n

I dr

n

In this relation n denotes the number of points used for the straight log-log line fitting, di represents the distance between the points (ln(1/At) ,ln (S(At) /At2)) and the fitted straight log-log line.

Validation of the Method

In order to test the validity and the accuracy of the rectangular covering method, we applied it to two different types of parametric fractal signals whose theoretical frac­tal dimension is known, these test signals are the Weirstrass function (WF) which is a deterministic signal and the random signal of the fractional Brownian motion (FBM). These fractal signals that will be briefly defined below are most commonly used in various applications.

The Weierstrass Function (FW): It is defined as (Hardy 1916; Mandelbrot 1982; Berry and Lewis 1980)

WH (t) = Iy-kHcos (2Л-/Л, as 0 < H < 1 (2.22)

This function is continuous but nowhere differentiable; у is an integer such as у > 1. This parameter is fixed by the experimenter so that he can choose the shape of the signal, the fractal dimension of this function is D = 2 - H. In our experiments, we synthesized discrete time signals from WF’s by sampling t e [0,1] at N +1 equidis­tant points, using у = 2.1 and truncating the infinite series so that the summation is done only for 0 < к < kmax. The kmax is determined by the inequality 2кук < 1012 established by Maragos and Sun (1993).

Fractional Brownian Motion (FBM): It is one of the most mathematical models used to describe self-affine fractals existing in nature. Mandelbrot and Wallis pro­posed an extension of this motion: the fractional Brownian motion. The function of the Brownian fractional motion BH (t) with parameter 0 < H < 1 is a time vary­ing random function with stationary, Gaussian distributed, and statically self-affine increments. So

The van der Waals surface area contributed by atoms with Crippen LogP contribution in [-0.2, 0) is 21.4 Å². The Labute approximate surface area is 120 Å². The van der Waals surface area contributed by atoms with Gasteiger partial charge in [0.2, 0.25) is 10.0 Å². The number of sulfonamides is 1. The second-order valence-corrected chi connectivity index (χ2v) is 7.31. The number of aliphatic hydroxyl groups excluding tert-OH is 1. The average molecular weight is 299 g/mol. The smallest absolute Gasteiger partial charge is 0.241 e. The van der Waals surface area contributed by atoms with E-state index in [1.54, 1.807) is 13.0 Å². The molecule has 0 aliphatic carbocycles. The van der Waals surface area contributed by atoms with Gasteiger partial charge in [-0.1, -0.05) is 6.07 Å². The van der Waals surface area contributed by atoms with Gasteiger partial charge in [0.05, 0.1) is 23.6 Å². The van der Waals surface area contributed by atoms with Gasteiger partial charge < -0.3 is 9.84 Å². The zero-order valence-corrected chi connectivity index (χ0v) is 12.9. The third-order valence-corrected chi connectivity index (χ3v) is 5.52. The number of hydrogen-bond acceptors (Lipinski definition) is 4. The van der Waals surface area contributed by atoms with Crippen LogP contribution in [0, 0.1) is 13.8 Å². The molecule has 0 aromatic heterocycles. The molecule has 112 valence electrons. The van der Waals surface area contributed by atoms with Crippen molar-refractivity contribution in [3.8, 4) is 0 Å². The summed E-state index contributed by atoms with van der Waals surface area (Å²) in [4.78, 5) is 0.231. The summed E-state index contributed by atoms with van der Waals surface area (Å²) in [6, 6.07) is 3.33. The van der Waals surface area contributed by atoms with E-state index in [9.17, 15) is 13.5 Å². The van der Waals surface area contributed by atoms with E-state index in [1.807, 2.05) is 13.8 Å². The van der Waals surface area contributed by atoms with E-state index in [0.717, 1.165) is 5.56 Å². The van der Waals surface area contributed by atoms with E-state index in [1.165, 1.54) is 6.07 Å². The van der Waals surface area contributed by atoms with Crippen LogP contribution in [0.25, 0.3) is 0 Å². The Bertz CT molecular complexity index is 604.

{[Bh (t) - Bh (t0)]2) = 2D (t - t0)2H, as 0 < H < 1 (2.23)

The fractal dimension D of BH (t) is D = 2 - H. To synthesize FBM signals, sev­eral methods exist (Mandelbrot and Wallis 1969; Voss 1988; Lundahl and all. 1986) the most known are: Choleski decomposition method, Durbin-Levinson algorithm, FFT method and circulant matrix method. In our experiments we synthesized FBM signals via the Durbin-Levinson method.

To validate our rectangular covering method we applied it to these synthesized test signals. For this purpose, the error between the theoretical fractal dimension and the estimated one is used. The experimental results indicate that, for the two fractal signals WF and FBM, the rectangular covering method performs well in estimating dimensions D є [1.1,1.9], since the estimation error is less than or equal 6 % for the WF signals and 7 % for FBM signals (Harrouni and Guessoum 2006). By varying the signals’ length N є [100,1000] with a step of 100 we have also observed similar performance of this method. Over 99 different combinations of (D, N) the average estimation error of the rectangular covering method was 4 % for both WF’s and FBM’s.

## Modeling Solar Radiation at the Earth’s Surface